Most Organizations Still Fear
#socialmedia http://feeds.harvardbusiness.org/~r/harvardbusiness/~3/fKiwvals_8c/most_organizations_still_fear.html …
This tweet is what moved me from being an observer on twitter to being ready to be an active participant.
The Harvard Business Review article could have been more appropriately titled “Mark Palmerston Still Fears Social Media” and would have summed up very visually how I have felt for many years about many aspects of social media; however the statement that most struck me is the sentence “Fearful, folly and flippant attitudes keep organizations from realizing the benefits of mass collaboration.”
I could not stop thinking about this and was pushed enough to reflect on my personal fears of social media and how this was keeping me from realizing the benefits of fully collaborating with my coworkers, increasing interactions and collaboration with parents, students, and my community, as well as benefiting even more from the international online community.
My first tweet, a retweet of the above (thank you George), this blog, and my desire to fully immerse myself in creating an active personal learning network are part of my journey to move from fearful, folly, and flippant to formulating–>forging–>fusing.
Early in my teaching career I had a teaching partner who had students who created a MySpace page, without his permission, that contained his picture and some very slanderous information. While I never viewed the page, the response by the school, students and circumstances surrounded the experience created a fearful impression upon me that has lasted almost 8 years now. It has kept me from ever using MySpace, it has kept me from joining Facebook, and fully engaging in social networking. Now I wonder, in some ways, what meaningful learning experiences I have missed without these experiences?
I can’t say that all my fears are relieved. Instead I am ready to begin moving beyond my fears to learn how to better use social media to improve my own personal learning, to increase meaningful collaboration within my own school, and to encourage others to explore the powerful learning opportunities available through online networks.
I have, for a long time, spent a considerable amount of time reading online, on a variety of subjects, both personal and professional. I have used Google Reader and iGoogle to organize my feed, which range from schools, school districts, education news, to business reading, and a passion of mine-food blogs.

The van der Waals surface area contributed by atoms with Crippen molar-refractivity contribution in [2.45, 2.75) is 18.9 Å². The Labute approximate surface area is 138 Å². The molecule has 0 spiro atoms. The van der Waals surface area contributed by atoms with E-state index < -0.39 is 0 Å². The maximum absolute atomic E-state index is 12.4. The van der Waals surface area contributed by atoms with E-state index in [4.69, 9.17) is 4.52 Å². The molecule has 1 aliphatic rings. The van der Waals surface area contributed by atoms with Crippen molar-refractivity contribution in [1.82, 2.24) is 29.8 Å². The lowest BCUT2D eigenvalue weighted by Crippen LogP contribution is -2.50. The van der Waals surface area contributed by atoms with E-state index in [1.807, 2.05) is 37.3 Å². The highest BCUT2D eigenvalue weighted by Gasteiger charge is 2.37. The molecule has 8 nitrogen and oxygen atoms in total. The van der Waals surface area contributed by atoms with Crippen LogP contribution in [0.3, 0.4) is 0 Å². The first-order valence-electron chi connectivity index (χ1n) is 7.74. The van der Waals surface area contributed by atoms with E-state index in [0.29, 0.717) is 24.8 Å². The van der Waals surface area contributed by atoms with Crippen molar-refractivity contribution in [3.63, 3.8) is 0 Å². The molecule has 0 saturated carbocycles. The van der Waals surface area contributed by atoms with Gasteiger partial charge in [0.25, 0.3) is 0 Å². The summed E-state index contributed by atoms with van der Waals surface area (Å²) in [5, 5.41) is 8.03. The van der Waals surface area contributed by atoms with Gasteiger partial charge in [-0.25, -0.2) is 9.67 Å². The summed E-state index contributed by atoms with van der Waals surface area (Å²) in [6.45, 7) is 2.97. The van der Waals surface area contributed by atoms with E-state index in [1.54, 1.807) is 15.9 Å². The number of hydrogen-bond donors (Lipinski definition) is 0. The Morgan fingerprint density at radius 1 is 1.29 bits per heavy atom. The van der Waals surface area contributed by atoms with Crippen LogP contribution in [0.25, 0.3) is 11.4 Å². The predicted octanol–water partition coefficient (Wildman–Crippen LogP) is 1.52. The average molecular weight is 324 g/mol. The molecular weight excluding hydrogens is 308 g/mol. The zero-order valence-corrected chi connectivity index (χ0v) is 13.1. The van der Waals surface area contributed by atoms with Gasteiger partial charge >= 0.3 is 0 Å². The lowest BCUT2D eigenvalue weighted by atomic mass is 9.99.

A little less than a year ago I created a LinkedIn profile, viewing this as much more of a meaningful way to connect professionally. I found groups to be an improved way to search for me to find and access information of interest. While this was better for me than iGoogle, I quickly found the increased benefits of twitter feeds.
Shortly after joining LinkedIn, twitter has allowed me to filter, find, read, and observe a much larger amount of information. I have found myself excited to share information I find with others, and attempting to keep a record of things I find interesting; however I have been hesitant to do so through twitter, instead finding myself emailing links to myself and others. This now seems very ridiculous as it would be much more effective to be doing so directly through twitter by retweeting or even creating original tweets to share.
I’ve done this before, you can see my experiences here. Great fun, and a great learning experience. Blogging was a way for me to document my experiences, share with others who couldn’t be there with me for the meal, but more importantly connect with others who could help me learn more than what I could learn independently.
Some of the things I learned while blogging before include:
1. Setting regular pattern of posts was extremely helpful for me.
2. Long-term blogging is a challenge (sustainability), recognizing this and supporting this as part of the process is important.
3. People from all over the world have interest in, and willingness to share.
I hope that, by moving from observer to active participant, I can reap the benefits of collaborating with an increasingly large network, contributing as much as I take and encouraging others to do the same.
I welcome you to join me on my journey: sharing your thoughts, suggestions and opportunities to collaborate.
-Original Post: 7/21/2012